Tags: sugar | teeth | decay | caries program | industry | soft drinks

Report: Sugar Industry Shaped Fight Against Tooth Decay

By    |   Thursday, 12 Mar 2015 07:38 AM

Documents unearthed from 1959 to 1971 have revealed that the sugar industry worked to get U.S. government dental experts to avoid advising Americans to eat less sugar.

Instead, the industry was able to direct research on tooth decay toward dental plaque, vaccines to prevent decay, and fluoride, according to a historical analysis published in PLOS Medicine and reported in The Washington Post's Wonkblog.

Scientists pretty much knew that sugar was tied to tooth decay. The government launched the National Caries Program in the 1960s to eradicate tooth decay. The program included physicians and researchers who also served on the industry's own International Sugar Research Foundation.

The recommendations of the National Caries Program overwhelmingly adopted the industry's advice with some phraseology taken almost verbatim from the sugar foundation.

The National Caries Program basically accepted that telling Americans to decrease sugar intake was a non-starter, notwithstanding that it would help put a stop to tooth decay, according to Wonkblog.

Industry spokeswoman Tonya Allen said it was "challenging" to be asked for comment on documents that dated back to the Nixon administration. She said, "Sugar has been safely used by our mothers and grandmothers for hundreds of years."

Health advocates have said that a federal excise tax on sugary drinks and a change by the Food and Drug Administration in how sugary products are labeled could help improve Americans' health.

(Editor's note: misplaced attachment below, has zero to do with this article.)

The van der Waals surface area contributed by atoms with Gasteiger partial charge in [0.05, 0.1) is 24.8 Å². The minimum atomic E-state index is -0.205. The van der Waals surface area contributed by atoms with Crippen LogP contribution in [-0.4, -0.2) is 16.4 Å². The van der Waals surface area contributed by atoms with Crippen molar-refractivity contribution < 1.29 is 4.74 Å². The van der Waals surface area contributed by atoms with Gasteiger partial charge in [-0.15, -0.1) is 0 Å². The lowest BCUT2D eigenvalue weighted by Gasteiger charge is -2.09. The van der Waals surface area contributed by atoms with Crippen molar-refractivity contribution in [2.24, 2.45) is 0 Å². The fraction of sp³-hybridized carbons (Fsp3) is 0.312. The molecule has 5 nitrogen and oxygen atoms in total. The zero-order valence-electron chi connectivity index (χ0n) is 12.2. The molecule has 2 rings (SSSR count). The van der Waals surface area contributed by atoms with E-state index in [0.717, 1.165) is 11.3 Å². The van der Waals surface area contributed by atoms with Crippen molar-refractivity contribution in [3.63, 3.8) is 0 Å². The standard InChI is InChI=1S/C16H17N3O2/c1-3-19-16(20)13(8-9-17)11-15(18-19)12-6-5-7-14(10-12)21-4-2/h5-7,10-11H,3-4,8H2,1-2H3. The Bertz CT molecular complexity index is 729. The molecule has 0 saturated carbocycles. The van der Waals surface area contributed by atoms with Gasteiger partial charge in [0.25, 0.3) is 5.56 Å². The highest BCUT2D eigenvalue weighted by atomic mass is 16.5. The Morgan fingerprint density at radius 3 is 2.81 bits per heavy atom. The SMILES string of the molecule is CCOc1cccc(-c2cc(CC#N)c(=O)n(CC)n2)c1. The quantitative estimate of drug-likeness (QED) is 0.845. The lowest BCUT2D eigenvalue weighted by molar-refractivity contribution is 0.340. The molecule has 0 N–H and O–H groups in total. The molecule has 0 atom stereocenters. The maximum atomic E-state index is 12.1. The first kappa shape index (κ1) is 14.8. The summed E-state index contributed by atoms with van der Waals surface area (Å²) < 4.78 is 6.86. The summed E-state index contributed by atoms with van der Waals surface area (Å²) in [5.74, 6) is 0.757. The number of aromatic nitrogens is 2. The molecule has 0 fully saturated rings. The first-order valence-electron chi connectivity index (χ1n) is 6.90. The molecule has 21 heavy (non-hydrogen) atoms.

But imposing excise taxes or changing labeling is generally opposed not just by the sugar industry but also by related trade associations representing bakers, beverage companies, frozen food manufacturers, corn refiners, dairy producers, confectioners and vending machines operators, the Post reported.

Tooth decay remains widespread in the United States. "Eradicating it, as we aspired to in the 1960s, might be a bit far-fetched.

"But it's easy to imagine there could have been more progress made if the government had not been influenced so much by the industry," wrote the Post's Roberto Ferdman on Wonkblog.

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Documents unearthed from 1959 to 1971 have revealed that the sugar industry worked to get U.S. government dental experts to avoid advising Americans to eat less sugar.
sugar, teeth, decay, caries program, industry, soft drinks
321
2015-38-12
Thursday, 12 Mar 2015 07:38 AM
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